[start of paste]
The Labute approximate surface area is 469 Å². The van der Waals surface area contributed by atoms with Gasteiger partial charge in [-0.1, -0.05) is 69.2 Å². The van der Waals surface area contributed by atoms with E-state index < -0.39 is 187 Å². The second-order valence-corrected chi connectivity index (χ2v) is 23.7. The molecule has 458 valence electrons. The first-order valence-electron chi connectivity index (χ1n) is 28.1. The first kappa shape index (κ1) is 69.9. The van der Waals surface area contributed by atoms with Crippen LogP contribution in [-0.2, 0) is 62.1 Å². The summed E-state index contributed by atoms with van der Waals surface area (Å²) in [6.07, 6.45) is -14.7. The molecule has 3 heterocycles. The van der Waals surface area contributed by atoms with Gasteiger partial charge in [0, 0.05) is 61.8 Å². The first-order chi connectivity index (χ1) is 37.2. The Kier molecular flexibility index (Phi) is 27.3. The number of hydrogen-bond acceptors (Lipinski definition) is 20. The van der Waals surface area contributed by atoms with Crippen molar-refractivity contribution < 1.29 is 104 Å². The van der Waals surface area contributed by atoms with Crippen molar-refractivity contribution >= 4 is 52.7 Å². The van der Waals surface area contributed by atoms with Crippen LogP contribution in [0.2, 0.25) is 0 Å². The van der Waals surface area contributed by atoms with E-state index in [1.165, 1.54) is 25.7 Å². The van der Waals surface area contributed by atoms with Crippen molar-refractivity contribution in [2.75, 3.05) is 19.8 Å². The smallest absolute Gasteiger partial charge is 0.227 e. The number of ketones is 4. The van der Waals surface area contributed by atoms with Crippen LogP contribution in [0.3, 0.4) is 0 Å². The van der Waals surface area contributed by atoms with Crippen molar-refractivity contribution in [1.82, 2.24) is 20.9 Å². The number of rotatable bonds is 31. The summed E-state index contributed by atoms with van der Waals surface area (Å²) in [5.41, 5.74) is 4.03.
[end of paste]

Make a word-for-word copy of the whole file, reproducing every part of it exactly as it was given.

The Labute approximate surface area is 469 Å². The van der Waals surface area contributed by atoms with Gasteiger partial charge in [-0.1, -0.05) is 69.2 Å². The van der Waals surface area contributed by atoms with E-state index < -0.39 is 187 Å². The second-order valence-corrected chi connectivity index (χ2v) is 23.7. The molecule has 458 valence electrons. The first-order valence-electron chi connectivity index (χ1n) is 28.1. The first kappa shape index (κ1) is 69.9. The van der Waals surface area contributed by atoms with Crippen LogP contribution in [-0.2, 0) is 62.1 Å². The summed E-state index contributed by atoms with van der Waals surface area (Å²) in [6.07, 6.45) is -14.7. The molecule has 3 heterocycles. The van der Waals surface area contributed by atoms with Gasteiger partial charge in [0, 0.05) is 61.8 Å². The first-order chi connectivity index (χ1) is 37.2. The Kier molecular flexibility index (Phi) is 27.3. The number of hydrogen-bond acceptors (Lipinski definition) is 20. The van der Waals surface area contributed by atoms with Crippen molar-refractivity contribution < 1.29 is 104 Å². The van der Waals surface area contributed by atoms with Crippen molar-refractivity contribution >= 4 is 52.7 Å². The van der Waals surface area contributed by atoms with Crippen LogP contribution in [0.2, 0.25) is 0 Å². The van der Waals surface area contributed by atoms with E-state index in [1.165, 1.54) is 25.7 Å². The van der Waals surface area contributed by atoms with Crippen molar-refractivity contribution in [2.75, 3.05) is 19.8 Å². The smallest absolute Gasteiger partial charge is 0.227 e. The number of ketones is 4. The van der Waals surface area contributed by atoms with Crippen LogP contribution in [0.3, 0.4) is 0 Å². The van der Waals surface area contributed by atoms with Crippen molar-refractivity contribution in [1.82, 2.24) is 20.9 Å². The number of rotatable bonds is 31. The summed E-state index contributed by atoms with van der Waals surface area (Å²) in [5.41, 5.74) is 4.03.